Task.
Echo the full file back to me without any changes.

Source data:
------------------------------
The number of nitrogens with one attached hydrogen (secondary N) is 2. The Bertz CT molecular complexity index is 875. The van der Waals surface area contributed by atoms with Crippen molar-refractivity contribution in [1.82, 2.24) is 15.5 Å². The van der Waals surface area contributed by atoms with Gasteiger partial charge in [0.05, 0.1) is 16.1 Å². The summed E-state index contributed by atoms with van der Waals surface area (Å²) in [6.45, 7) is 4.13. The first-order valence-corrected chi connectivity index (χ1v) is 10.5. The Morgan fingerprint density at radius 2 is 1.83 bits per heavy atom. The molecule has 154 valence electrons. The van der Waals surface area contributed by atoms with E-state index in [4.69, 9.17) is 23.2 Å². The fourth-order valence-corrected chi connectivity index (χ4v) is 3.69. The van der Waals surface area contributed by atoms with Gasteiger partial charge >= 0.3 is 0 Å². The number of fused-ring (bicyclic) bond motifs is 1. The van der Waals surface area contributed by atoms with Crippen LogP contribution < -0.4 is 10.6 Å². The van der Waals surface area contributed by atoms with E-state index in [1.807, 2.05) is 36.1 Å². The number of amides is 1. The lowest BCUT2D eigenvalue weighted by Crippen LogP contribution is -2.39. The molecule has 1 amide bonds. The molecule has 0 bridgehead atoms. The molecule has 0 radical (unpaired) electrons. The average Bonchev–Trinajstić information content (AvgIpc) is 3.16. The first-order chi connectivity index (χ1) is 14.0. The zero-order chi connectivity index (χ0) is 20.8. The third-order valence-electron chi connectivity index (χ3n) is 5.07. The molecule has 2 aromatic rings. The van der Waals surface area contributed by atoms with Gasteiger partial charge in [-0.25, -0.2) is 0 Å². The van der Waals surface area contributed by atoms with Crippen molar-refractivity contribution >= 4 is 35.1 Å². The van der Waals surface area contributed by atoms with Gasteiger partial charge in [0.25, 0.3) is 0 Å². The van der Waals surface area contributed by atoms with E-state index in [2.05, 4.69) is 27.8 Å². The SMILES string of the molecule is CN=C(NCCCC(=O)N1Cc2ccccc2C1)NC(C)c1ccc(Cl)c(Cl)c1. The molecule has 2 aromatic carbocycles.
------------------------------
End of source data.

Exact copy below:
The number of nitrogens with one attached hydrogen (secondary N) is 2. The Bertz CT molecular complexity index is 875. The van der Waals surface area contributed by atoms with Crippen molar-refractivity contribution in [1.82, 2.24) is 15.5 Å². The van der Waals surface area contributed by atoms with Gasteiger partial charge in [0.05, 0.1) is 16.1 Å². The summed E-state index contributed by atoms with van der Waals surface area (Å²) in [6.45, 7) is 4.13. The first-order valence-corrected chi connectivity index (χ1v) is 10.5. The Morgan fingerprint density at radius 2 is 1.83 bits per heavy atom. The molecule has 154 valence electrons. The van der Waals surface area contributed by atoms with E-state index in [4.69, 9.17) is 23.2 Å². The fourth-order valence-corrected chi connectivity index (χ4v) is 3.69. The van der Waals surface area contributed by atoms with Gasteiger partial charge >= 0.3 is 0 Å². The number of fused-ring (bicyclic) bond motifs is 1. The van der Waals surface area contributed by atoms with Crippen LogP contribution < -0.4 is 10.6 Å². The van der Waals surface area contributed by atoms with E-state index in [1.807, 2.05) is 36.1 Å². The number of amides is 1. The lowest BCUT2D eigenvalue weighted by Crippen LogP contribution is -2.39. The molecule has 1 amide bonds. The molecule has 0 bridgehead atoms. The molecule has 0 radical (unpaired) electrons. The average Bonchev–Trinajstić information content (AvgIpc) is 3.16. The first-order chi connectivity index (χ1) is 14.0. The zero-order chi connectivity index (χ0) is 20.8. The third-order valence-electron chi connectivity index (χ3n) is 5.07. The molecule has 2 aromatic rings. The van der Waals surface area contributed by atoms with Gasteiger partial charge in [-0.25, -0.2) is 0 Å². The van der Waals surface area contributed by atoms with Crippen molar-refractivity contribution >= 4 is 35.1 Å². The van der Waals surface area contributed by atoms with Gasteiger partial charge in [0.25, 0.3) is 0 Å². The van der Waals surface area contributed by atoms with E-state index in [2.05, 4.69) is 27.8 Å². The SMILES string of the molecule is CN=C(NCCCC(=O)N1Cc2ccccc2C1)NC(C)c1ccc(Cl)c(Cl)c1. The molecule has 2 aromatic carbocycles.